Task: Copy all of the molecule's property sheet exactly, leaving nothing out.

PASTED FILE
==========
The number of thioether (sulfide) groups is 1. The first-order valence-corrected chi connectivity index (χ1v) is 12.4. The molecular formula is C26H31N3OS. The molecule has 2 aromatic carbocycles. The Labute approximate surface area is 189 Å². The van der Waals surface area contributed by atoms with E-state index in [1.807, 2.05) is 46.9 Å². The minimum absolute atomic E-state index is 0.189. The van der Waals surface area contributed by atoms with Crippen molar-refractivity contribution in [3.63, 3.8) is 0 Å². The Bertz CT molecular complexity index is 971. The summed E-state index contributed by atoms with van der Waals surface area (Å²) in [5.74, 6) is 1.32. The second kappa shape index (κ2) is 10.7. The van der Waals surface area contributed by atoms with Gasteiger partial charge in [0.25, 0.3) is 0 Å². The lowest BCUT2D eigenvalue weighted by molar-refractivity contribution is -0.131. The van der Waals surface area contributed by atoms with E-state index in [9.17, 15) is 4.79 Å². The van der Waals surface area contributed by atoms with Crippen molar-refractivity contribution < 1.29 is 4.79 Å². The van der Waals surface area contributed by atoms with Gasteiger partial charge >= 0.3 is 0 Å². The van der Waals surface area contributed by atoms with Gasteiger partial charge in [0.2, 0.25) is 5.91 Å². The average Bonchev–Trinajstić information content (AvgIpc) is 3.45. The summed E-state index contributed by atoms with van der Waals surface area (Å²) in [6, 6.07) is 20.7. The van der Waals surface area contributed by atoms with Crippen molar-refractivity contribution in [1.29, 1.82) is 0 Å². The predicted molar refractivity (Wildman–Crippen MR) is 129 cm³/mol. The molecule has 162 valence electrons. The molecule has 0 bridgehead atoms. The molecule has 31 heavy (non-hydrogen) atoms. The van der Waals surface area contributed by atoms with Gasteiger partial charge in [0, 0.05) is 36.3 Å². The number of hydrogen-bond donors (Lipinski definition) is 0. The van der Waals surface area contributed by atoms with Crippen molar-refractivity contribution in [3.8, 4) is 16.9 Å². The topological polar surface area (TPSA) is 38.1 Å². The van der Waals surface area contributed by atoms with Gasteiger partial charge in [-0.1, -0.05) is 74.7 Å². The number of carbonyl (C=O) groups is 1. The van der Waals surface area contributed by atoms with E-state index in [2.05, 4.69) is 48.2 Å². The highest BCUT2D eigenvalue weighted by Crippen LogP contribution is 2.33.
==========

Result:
The number of thioether (sulfide) groups is 1. The first-order valence-corrected chi connectivity index (χ1v) is 12.4. The molecular formula is C26H31N3OS. The molecule has 2 aromatic carbocycles. The Labute approximate surface area is 189 Å². The van der Waals surface area contributed by atoms with E-state index in [1.807, 2.05) is 46.9 Å². The minimum absolute atomic E-state index is 0.189. The van der Waals surface area contributed by atoms with Crippen molar-refractivity contribution in [3.63, 3.8) is 0 Å². The Bertz CT molecular complexity index is 971. The summed E-state index contributed by atoms with van der Waals surface area (Å²) in [5.74, 6) is 1.32. The second kappa shape index (κ2) is 10.7. The van der Waals surface area contributed by atoms with Gasteiger partial charge in [0.25, 0.3) is 0 Å². The lowest BCUT2D eigenvalue weighted by molar-refractivity contribution is -0.131. The van der Waals surface area contributed by atoms with E-state index in [9.17, 15) is 4.79 Å². The van der Waals surface area contributed by atoms with Crippen molar-refractivity contribution < 1.29 is 4.79 Å². The van der Waals surface area contributed by atoms with Gasteiger partial charge >= 0.3 is 0 Å². The van der Waals surface area contributed by atoms with Gasteiger partial charge in [0.2, 0.25) is 5.91 Å². The average Bonchev–Trinajstić information content (AvgIpc) is 3.45. The summed E-state index contributed by atoms with van der Waals surface area (Å²) in [6, 6.07) is 20.7. The van der Waals surface area contributed by atoms with Crippen molar-refractivity contribution in [1.29, 1.82) is 0 Å². The predicted molar refractivity (Wildman–Crippen MR) is 129 cm³/mol. The molecule has 162 valence electrons. The molecule has 0 bridgehead atoms. The molecule has 31 heavy (non-hydrogen) atoms. The van der Waals surface area contributed by atoms with Gasteiger partial charge in [0, 0.05) is 36.3 Å². The number of hydrogen-bond donors (Lipinski definition) is 0. The van der Waals surface area contributed by atoms with Crippen molar-refractivity contribution in [3.8, 4) is 16.9 Å². The topological polar surface area (TPSA) is 38.1 Å². The van der Waals surface area contributed by atoms with Gasteiger partial charge in [-0.1, -0.05) is 74.7 Å². The number of carbonyl (C=O) groups is 1. The van der Waals surface area contributed by atoms with E-state index in [2.05, 4.69) is 48.2 Å². The highest BCUT2D eigenvalue weighted by Crippen LogP contribution is 2.33.